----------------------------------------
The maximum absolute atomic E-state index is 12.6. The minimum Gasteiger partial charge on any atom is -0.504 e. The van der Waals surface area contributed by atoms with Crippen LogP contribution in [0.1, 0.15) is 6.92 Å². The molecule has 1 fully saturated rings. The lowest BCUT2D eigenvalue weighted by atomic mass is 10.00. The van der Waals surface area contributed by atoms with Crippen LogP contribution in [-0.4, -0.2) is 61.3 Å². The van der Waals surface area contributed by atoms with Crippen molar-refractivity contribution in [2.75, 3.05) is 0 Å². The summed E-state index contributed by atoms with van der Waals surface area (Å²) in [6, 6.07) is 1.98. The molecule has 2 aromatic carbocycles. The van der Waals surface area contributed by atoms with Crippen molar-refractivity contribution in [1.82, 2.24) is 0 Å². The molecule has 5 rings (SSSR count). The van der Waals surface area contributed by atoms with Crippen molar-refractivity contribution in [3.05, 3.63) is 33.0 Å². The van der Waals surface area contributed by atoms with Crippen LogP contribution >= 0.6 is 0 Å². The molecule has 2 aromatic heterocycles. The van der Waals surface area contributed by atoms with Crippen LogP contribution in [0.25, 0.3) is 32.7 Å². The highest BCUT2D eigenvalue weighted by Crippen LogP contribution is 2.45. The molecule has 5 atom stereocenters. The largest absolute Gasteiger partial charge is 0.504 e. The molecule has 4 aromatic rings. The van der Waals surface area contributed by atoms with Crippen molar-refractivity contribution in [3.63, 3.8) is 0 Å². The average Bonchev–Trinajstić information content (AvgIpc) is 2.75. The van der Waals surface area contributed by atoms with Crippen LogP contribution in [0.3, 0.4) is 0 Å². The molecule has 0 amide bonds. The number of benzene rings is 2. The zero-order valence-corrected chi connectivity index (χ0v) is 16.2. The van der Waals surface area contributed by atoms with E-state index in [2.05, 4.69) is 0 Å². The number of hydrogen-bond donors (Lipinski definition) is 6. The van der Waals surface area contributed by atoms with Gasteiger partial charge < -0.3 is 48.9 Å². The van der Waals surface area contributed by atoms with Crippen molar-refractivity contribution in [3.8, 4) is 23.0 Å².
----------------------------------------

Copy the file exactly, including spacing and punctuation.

The maximum absolute atomic E-state index is 12.6. The minimum Gasteiger partial charge on any atom is -0.504 e. The van der Waals surface area contributed by atoms with Crippen LogP contribution in [0.1, 0.15) is 6.92 Å². The molecule has 1 fully saturated rings. The lowest BCUT2D eigenvalue weighted by atomic mass is 10.00. The van der Waals surface area contributed by atoms with Crippen LogP contribution in [-0.4, -0.2) is 61.3 Å². The van der Waals surface area contributed by atoms with Crippen molar-refractivity contribution in [2.75, 3.05) is 0 Å². The summed E-state index contributed by atoms with van der Waals surface area (Å²) in [6, 6.07) is 1.98. The molecule has 2 aromatic carbocycles. The van der Waals surface area contributed by atoms with Crippen molar-refractivity contribution in [1.82, 2.24) is 0 Å². The molecule has 5 rings (SSSR count). The van der Waals surface area contributed by atoms with Crippen molar-refractivity contribution in [3.05, 3.63) is 33.0 Å². The van der Waals surface area contributed by atoms with Crippen LogP contribution >= 0.6 is 0 Å². The molecule has 2 aromatic heterocycles. The van der Waals surface area contributed by atoms with Crippen LogP contribution in [0.25, 0.3) is 32.7 Å². The highest BCUT2D eigenvalue weighted by Crippen LogP contribution is 2.45. The molecule has 5 atom stereocenters. The largest absolute Gasteiger partial charge is 0.504 e. The molecule has 4 aromatic rings. The van der Waals surface area contributed by atoms with Crippen molar-refractivity contribution in [3.63, 3.8) is 0 Å². The average Bonchev–Trinajstić information content (AvgIpc) is 2.75. The van der Waals surface area contributed by atoms with Crippen LogP contribution in [0.3, 0.4) is 0 Å². The molecule has 0 amide bonds. The number of benzene rings is 2. The zero-order valence-corrected chi connectivity index (χ0v) is 16.2. The van der Waals surface area contributed by atoms with E-state index in [2.05, 4.69) is 0 Å². The number of hydrogen-bond donors (Lipinski definition) is 6. The van der Waals surface area contributed by atoms with Gasteiger partial charge < -0.3 is 48.9 Å². The van der Waals surface area contributed by atoms with Crippen molar-refractivity contribution in [3.8, 4) is 23.0 Å².